A veteran coach with a resume full of victories is now in charge of the storied Brownsburg High School baseball program.

Dan Roman, who amassed 406 wins at Lawrence Central and most recently at Carmel, is expected to be approved by the Brownsburg school board next week.

Roman, who stepped down at Carmel after the 2016 season, replaces Eric Mattingly, who resigned at the end of the 2017 season. The Bulldogs went 8-21, losing to Avon in the Class 4A Mooresville Sectional championship game.

“There was an opening at Brownsburg. They called me and I sat down for an interview. It’s a great fit,” says Roman, 51. “I look forward to the challenge of bringing back the greatness of Brownsburg baseball.”

Roman did just that for the Lawrence Central Bears and Carmel Greyhounds.

When Roman took over at LC, the program had not won a sectional since 1981 and he helped bring one to East 56th Street in Indianapolis in his second season (1998). He would help take two more (2002, 2004) in his 16-year stint.

Lawrence Central was IHSAA Class 4A state champions in 2004.

Carmel had not won a sectional since 2000 when Roman brought one in 2016 — his fourth and final season leading the Hounds.

“I look forward to doing the same kind of thing at Brownsburg,” says Roman.

The coach met with Brownsburg players and coaches Tuesday. Roman says Bulldogs athletic director Kelly Waggoner told him he will have total say in building his coaching staff.

“It’s all up in the air as of right now,” says Roman. “Decisions need to be made in the next couple weeks.”

Roman, who resides in Fishers, intends to have an elementary camp June 19-21 and Tuesday practices for high school players throughout the summer.

The workouts are open to all.

“I’m coming in with a fresh start,” says Roman. “I treat everybody the same whether they were a  three-year starter or a freshman coming off of the eighth grade team. I coach them all the same.”

Roman, who played for Indiana High School Baseball Coaches Association Hall of Famers in high school (Don Jennings at Terre Haute North Vigo) and college (Bob Warn at Indiana State University, which went to the College World Series in 1986) and a future Major League Baseball manager in the New York Yankees minor league system (Buck Showalter, who now leads the Baltimore Orioles) wants his players to have self confidence.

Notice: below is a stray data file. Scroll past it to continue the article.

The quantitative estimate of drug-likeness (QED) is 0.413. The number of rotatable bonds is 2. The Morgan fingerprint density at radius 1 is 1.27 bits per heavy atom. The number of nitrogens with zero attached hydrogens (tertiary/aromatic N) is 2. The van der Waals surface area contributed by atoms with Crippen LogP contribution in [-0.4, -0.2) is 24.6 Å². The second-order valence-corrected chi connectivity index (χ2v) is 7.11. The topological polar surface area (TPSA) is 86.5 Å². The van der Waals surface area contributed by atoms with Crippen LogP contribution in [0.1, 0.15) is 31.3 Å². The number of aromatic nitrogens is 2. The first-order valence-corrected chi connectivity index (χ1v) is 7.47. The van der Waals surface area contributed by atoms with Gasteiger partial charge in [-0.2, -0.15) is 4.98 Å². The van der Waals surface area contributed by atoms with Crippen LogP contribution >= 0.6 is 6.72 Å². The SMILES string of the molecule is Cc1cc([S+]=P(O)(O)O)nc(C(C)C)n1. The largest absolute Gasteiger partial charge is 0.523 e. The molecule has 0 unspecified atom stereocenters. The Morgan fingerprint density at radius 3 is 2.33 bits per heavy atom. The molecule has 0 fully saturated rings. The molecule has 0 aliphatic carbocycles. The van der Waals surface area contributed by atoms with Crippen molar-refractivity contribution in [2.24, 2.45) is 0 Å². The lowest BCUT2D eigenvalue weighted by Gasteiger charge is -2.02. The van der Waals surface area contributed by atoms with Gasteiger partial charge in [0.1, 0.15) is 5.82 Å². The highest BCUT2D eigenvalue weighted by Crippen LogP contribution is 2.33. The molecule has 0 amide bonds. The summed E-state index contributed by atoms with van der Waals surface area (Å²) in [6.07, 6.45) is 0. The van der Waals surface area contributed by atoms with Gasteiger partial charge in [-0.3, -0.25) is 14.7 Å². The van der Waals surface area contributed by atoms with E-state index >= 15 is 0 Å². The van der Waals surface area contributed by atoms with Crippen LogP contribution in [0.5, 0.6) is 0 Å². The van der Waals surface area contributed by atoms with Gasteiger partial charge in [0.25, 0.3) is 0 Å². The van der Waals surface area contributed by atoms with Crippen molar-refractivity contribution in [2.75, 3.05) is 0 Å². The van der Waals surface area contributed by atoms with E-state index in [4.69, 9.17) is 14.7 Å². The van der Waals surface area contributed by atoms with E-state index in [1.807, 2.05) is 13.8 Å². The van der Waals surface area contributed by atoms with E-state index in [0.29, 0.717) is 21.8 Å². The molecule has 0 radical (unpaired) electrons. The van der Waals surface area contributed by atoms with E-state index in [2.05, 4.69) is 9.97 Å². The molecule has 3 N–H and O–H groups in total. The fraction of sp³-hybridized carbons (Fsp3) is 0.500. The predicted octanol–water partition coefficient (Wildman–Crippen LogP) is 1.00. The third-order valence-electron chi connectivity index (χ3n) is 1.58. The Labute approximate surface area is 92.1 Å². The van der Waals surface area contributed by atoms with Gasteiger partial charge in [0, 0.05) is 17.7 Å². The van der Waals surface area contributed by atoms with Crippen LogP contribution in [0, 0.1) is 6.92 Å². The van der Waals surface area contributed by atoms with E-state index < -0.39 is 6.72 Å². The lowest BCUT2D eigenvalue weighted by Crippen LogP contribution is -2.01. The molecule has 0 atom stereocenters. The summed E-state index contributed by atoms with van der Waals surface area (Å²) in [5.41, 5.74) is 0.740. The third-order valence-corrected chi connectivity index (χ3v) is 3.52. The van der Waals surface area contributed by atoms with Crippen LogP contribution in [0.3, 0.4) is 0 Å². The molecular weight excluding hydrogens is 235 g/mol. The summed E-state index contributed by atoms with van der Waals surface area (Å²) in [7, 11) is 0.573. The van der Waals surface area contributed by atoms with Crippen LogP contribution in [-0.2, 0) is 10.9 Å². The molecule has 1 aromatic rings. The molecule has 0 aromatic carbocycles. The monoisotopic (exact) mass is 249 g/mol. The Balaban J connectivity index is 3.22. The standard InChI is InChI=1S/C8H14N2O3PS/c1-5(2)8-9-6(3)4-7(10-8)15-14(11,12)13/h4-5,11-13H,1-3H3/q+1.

“That’s where is all starts,” says Roman. “You’ve got to believe you can win. It’s an attitude.

“I want to bring a mental toughness to Brownsburg. When when step on the field, we can win the ball game. When we step in the batter’s box, we can get a hit. When we step on the mound, we can throw a strike whenever we want. Those kinds of things have to be instilled in a kid’s head to be successful. When you start having negative thoughts in the game of baseball, it can permeate the whole team.”

Brownsburg has produced three players currently in the big leagues — Tucker Barnhart, Lance Lynn and Drew Storen — and many others that went on to college and pro baseball.

The Bulldogs have won 14 sectionals, five regionals and two semistates with 4A State Finals appearances in 2003, 2004 and 2005 and a state title in 2005. The most-recent sectional crown came in 2013.

Brownsburg is a member of the Hoosier Crossroads Conference (along with Avon, Fishers, Hamilton Southeastern, Noblesville, Westfield and Zionsville).

“I consider it the best baseball conference in the state,” says Roman. “I may be biased.”

Playing in three-game HCC series, the Bulldogs went 3-15 in 2017.

Roman has already gotten welcome calls from some Hoosier Crossroads coaches.

“They reached out and said kind words and told me the conference just got tougher,” says Roman.

Not only does Roman plan to emphasize toughness, but he plans to sweat the details.

“Baseball is full of little things,” says Roman. “If you teach the little things to your young men, nothing will surprise them. That’s what I’m all about. You’ve got to have your team prepared. You go over situations in practice time and time again and when you see it in the ball game, you know what to do.”

To Roman’s way of thinking, that knowledge brings confidence which brings success.

“When you expect to do well, you will do well,” says Roman.

He plans to do that in Brownsburg purple.

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Dan Roman, who has 406 victories and a state championship in 20 seasons at Lawrence Central and Carmel, is the next head baseball coach at Brownsburg High School. The school board is expected to approve his hire next week.